1981 was quite a memorable year in many ways. The Pope got shot, Ronnie Reagan got shot, Chas and Di tied the knot, the space shuttle was launched for the first time, Pac-Man made its debut, yer wan from Bucks Fizz got the skirt pulled off her in the Eurovision and The Specials had a No.1 with the mean, moody and marvelous Ghost Town, as race riots raged in Brixton and Toxteth. Up in the North, the Maze hunger strikers were dying and, down here, Charlie Haughey blew his first election as FF leader. And we won Connacht for the first time in twelve years.
For me, it was the first summer spent away from home, as I’d begun working in Dublin at the end of the previous year. Because of this, my memories of then are also those of my first year as an adult, with my upbringing in Mayo already falling away from me in the rearview mirror. With such an amount of time having passed since then, all of the memories I do have of then are obviously suffused with a too-warm glow – all of our memories become the stuff of nostalgia eventually – as I try to conjure up some recollections of that distant summer.
It’s all too long ago to have any precise recollections about then but one clear detail that does remain lodged in my mind was the long bus strike that lasted most of that summer in Dublin, forcing me and countless others to use their God-given legs to get to work. I lived on the South Circular Road then and I used to plod in to the office via the Coombe, with the sweet, nutty aroma from James’s Gate invisibly filling the air.
1981 was also the year where I established an emotional link to the Mayo football team that has, more or less, survived intact to this day. It’s probably no coincidence that this happened at the same time I ceased living in the county: anyone who has ever been (or, indeed, still is) an emigrant will know that you are never more proud of your country than when you’re not living in it and I suppose the same is true, to a lesser extent, about your county of birth. To everyone I came to know in Dublin, I was the guy from Mayo so I felt, for the first time, in some way proprietary about this link.
It certainly wasn’t because our footballers were setting the world on fire or anything. The last Connacht title we’d landed was way back in 1969 – an event I had only a very hazy and imprecise recall of – and, since winning our last All-Ireland thirty years previously, we’d only managed to get out of Connacht a miserly three times. The Seventies had been particularly bleak, with Galway ruling the roost in the early part of the decade and Roscommon at the other end. Sandwiched in the middle were Championship defeats to Sligo in 1975 (more on that one next week) and Leitrim the following year, with not a single Connacht title to celebrate over the course of the entire decade. We did, however, win the NFL at the start of that decade and we had All-Ireland success at minor (in both 1971 and 1978), U21 and vocational level but in the Championship we had precious little to shout about right through the Seventies.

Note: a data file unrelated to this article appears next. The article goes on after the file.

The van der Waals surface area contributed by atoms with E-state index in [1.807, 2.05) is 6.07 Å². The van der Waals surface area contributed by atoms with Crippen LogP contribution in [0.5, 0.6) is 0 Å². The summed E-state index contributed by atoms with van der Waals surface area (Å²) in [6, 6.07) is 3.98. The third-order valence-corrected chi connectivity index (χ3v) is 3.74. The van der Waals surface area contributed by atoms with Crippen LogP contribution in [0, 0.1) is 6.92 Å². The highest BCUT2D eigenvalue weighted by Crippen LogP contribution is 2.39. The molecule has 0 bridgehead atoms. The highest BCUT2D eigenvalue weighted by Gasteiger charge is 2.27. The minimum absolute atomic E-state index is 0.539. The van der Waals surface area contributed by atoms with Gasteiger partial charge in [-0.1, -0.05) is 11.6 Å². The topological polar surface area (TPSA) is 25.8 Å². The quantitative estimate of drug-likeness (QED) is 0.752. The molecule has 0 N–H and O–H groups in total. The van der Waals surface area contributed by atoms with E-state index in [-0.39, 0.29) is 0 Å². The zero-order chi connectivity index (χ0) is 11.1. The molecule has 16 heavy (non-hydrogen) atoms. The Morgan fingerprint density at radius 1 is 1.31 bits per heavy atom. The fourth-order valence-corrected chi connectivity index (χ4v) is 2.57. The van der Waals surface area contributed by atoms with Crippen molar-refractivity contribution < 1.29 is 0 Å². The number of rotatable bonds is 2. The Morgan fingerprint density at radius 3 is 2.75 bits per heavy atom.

Our prospects for Connacht in 1981 didn’t look all that hectic at the outset of the campaign either. We had made it as far as the league semi-final earlier in the year, causing a bit of a shock by beating Dublin in the quarter-final, but Roscommon had softened our cough in the semis, beating us by five points. These were the same Rossies who had only lost narrowly to Kerry in the previous year’s All-Ireland final and, undefeated west of the Shannon for four years, we knew that these ageing titans would be difficult to dislodge. If we had been in any doubt, that league semi-final defeat in April set us straight.
But the Sheepstealers weren’t the only problem facing us, as Galway were the newly crowned league champions, having thrashed Roscommon by nine points (1-11 to 1-2) in the NFL final. Moreover, Galway had beaten Kerry in the league semi and so were starting to be looked upon as one of the major hurdles the Kerrymen would need to get over if their four-in-a-row ambitions were to be realised. When the Herrin Chokers whipped Leitrim by sixteen points in the opening round of the Connacht championship to set up a semi-final date with us at McHale Park, a short and not-so-sweet campaign looked to be on the menu. The portents strongly suggested that we’d have to wait another year at least to be crowned kings of Connacht once more.
We were, however, able to congratulate ourselves on making history of some sort that year. 1981 was the first time that a Connacht championship match was played outside the country, with the lads trotting out in Ruislip on the last Sunday in May to beat London by 3-11 to 1-4. While the final result made it a handy enough win, London had only trailed by a point with a half an hour played and the other notable stat from the day was that we kicked 19 wides. History-making or not, that result didn’t augur well for our chances of toppling the Tribesmen three weeks afterwards.
It was, however, to be a year of shocks in Connacht. On the 14th of June in Markievicz Park, Sligo stunned everyone (including themselves, in all likelihood) by finally felling the provincial champions. They beat the Rossies by four points, 2-9 to 1-8, but, with Galway still in the race, the result didn’t turn the Yeatsmen into credible provincial contenders. Instead, Galway became even stronger favourites to beat us the following weekend and then to make short work of Sligo in the final three weeks after that.